CHRISTIAN W. ZAUNER, Ph.D.
National Academy of Kinesiology – Member #327
Christian Zauner, NAK Fellow #327, passed away November 2, 2014 in Oregon. He was 84. Dr. Zauner was the founding dean of the East Carolina University, School of Health and Human Performance (now the College of Health & Human Performance). Chris joined the ECU administration after a distinguished career as an exercise physiologist at Temple University, the University of Florida and Oregon State University, and served as Dean from 1994 – 1999.
Following his doctoral work at Syracuse University, Chris took a position at Temple (1963-65). In 1965, Chris moved to the University of Florida where he also held an adjunct associate professorship in the College of Medicine. Chris teamed with a medical school colleague and began his funded career of studying physical activity and its effect on health. He was good at it: a curious, disciplined, creative, and a real scientist when there were not many in the field of physical education. That is his contribution to kinesiology - he helped set the stage for much of what was to come by earning the respect of our colleagues in the biological sciences
In 1987, Chris moved to Oregon State as Professor and Chair of Exercise and Sport Science. Then, in 1994, Chris decided to see if he could make his mark on upper administration, and he took the position of founding Dean of what was to become the first School of Health and Human Performance. Chris was a perfect fit. His blend of intellect, creativity (and published poet, with poems in the National Poetry Anthology in 1957 and 1961), and sense of honor (Chris became known among the deans and provost as the model of integrity among administrators at ECU) were just right for the new School.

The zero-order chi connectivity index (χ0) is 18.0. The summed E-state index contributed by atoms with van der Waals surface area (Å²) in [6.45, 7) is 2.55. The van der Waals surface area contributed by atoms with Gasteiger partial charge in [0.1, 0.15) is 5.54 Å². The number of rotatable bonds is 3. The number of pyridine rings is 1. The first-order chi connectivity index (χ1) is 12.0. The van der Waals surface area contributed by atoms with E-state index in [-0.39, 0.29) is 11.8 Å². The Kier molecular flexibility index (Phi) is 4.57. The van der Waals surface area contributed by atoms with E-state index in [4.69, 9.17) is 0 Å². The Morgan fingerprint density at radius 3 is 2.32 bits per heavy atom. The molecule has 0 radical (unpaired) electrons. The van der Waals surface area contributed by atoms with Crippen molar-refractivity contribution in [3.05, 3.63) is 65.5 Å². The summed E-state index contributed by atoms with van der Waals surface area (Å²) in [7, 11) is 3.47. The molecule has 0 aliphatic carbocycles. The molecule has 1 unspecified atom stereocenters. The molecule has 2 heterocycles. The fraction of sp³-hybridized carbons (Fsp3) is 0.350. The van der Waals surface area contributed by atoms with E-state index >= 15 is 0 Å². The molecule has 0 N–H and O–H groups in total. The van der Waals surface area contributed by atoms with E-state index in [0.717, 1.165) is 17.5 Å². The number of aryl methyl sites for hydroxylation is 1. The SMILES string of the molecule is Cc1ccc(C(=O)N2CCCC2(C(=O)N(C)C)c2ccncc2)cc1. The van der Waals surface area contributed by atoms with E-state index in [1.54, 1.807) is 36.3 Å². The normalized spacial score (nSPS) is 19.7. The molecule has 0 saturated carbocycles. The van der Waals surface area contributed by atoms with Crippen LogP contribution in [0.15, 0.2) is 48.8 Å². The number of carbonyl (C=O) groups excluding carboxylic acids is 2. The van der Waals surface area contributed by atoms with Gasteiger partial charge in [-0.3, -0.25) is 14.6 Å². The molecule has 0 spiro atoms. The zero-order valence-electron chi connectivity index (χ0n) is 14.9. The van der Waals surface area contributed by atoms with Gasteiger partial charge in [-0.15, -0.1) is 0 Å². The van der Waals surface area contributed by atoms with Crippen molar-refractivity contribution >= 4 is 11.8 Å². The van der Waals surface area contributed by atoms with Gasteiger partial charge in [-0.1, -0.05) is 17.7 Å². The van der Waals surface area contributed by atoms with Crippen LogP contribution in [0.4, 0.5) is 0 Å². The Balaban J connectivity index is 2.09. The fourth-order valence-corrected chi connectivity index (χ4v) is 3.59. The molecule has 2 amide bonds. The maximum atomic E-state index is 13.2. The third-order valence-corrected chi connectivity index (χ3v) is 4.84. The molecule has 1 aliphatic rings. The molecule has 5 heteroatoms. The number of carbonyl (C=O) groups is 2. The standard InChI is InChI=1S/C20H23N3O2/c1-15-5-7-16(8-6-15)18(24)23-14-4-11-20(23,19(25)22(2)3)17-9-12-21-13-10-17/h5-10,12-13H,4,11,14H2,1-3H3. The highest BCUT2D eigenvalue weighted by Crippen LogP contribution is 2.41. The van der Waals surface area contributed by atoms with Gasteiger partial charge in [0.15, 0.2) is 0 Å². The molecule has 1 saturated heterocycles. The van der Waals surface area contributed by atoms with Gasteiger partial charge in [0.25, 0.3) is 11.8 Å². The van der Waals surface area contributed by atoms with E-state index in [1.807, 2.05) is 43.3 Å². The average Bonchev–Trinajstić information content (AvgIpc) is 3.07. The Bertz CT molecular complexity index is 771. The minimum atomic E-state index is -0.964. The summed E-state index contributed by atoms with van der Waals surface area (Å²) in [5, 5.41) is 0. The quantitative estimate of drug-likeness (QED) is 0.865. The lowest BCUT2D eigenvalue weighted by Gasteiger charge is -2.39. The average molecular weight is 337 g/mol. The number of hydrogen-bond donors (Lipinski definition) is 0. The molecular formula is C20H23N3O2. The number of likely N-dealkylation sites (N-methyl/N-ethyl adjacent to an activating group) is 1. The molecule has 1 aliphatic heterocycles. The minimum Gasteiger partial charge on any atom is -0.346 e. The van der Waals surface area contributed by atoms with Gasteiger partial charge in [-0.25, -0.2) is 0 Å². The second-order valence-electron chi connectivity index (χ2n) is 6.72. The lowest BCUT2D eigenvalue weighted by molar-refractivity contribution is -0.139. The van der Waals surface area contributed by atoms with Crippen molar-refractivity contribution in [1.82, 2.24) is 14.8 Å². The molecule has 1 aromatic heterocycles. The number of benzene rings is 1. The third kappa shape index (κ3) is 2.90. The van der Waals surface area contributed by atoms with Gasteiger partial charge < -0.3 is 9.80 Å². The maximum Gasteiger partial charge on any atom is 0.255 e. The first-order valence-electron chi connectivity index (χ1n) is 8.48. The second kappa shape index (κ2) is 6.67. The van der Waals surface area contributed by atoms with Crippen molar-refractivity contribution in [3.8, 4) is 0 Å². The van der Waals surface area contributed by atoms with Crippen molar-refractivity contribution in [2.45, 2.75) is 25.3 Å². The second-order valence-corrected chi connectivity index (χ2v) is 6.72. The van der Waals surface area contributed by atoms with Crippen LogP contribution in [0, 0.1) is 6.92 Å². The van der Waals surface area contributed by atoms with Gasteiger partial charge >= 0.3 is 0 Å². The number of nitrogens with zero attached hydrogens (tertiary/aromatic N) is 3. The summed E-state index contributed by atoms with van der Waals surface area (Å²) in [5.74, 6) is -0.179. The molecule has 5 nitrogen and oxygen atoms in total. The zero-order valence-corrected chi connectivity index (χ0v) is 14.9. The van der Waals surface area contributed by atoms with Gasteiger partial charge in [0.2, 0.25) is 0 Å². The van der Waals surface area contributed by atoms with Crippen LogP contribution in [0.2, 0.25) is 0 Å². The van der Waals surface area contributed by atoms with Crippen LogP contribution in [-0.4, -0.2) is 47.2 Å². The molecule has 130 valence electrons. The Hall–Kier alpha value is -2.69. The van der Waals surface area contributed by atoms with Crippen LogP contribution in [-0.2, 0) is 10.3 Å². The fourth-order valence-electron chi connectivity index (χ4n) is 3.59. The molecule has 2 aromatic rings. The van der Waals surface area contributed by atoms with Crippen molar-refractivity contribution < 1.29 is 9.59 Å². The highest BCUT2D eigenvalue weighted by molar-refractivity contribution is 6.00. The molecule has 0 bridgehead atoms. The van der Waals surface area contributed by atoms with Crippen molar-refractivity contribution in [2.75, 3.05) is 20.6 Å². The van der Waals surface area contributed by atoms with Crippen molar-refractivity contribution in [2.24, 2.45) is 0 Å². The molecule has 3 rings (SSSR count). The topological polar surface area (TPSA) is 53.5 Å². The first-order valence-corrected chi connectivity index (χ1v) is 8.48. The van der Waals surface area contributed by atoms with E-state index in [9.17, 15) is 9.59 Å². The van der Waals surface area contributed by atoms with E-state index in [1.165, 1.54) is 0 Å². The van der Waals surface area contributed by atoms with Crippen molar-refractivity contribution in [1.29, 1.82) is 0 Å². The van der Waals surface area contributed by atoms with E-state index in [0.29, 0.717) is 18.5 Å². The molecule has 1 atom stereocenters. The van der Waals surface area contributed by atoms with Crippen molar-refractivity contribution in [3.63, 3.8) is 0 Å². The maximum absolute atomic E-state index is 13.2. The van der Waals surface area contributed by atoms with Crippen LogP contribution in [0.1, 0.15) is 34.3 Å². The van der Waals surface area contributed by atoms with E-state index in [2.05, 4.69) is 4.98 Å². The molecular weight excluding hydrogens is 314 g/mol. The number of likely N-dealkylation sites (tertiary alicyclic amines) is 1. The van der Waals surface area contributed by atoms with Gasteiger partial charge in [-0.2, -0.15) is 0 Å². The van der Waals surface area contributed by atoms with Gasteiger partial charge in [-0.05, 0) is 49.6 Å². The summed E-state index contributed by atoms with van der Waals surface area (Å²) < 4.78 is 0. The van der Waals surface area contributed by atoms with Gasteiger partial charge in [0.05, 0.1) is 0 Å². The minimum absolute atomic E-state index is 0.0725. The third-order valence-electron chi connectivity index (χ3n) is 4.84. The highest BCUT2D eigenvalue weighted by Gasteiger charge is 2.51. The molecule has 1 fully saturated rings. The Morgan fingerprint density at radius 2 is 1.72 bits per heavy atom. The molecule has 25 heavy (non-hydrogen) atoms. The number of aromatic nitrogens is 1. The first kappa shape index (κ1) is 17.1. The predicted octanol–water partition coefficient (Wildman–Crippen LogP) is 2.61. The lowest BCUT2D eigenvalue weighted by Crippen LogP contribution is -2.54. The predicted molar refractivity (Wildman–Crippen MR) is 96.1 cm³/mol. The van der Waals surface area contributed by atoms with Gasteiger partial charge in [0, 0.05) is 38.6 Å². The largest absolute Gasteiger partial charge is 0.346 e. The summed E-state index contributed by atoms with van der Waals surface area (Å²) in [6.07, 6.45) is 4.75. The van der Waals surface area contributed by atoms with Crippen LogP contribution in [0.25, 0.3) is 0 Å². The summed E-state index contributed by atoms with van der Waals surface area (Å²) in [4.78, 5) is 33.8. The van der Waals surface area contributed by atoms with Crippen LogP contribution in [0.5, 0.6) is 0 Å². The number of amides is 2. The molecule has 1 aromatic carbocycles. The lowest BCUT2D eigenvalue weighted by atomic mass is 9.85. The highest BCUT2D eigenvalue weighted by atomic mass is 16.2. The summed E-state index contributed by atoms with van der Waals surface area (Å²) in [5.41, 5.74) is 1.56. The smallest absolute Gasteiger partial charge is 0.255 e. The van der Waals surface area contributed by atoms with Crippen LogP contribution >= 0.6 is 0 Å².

His leadership style was undoubtedly shaped by an important chapter in his life and that was his service as a Navy Corpsman with the Marines during the Korean War (1951-54). Chris’ Military Occupational Specialty (MOS) was what is now known as HM-8427 Fleet Marine Force Reconnaissance Independent Duty Corpsman. In everyday language he was a combat medic. His military experience brought him a sense of identity and informed his being, and instilled in him wisdom and a sense of honor, qualities that he modeled in his personal and professional life. Chris as the man was defined by his service in the military, his family (he was utterly devoted to his wife Betty, his children and grandchildren), and researching physical activity.
Chris was a person of quiet joy, wit, and dedication to others. He was in hospice care in Portland, Oregon and had the opportunity visit with Betty, his children and grandchildren, before he passed away. His portrait hangs proudly in the Cain conference room of the HHP dean’s suite at East Carolina University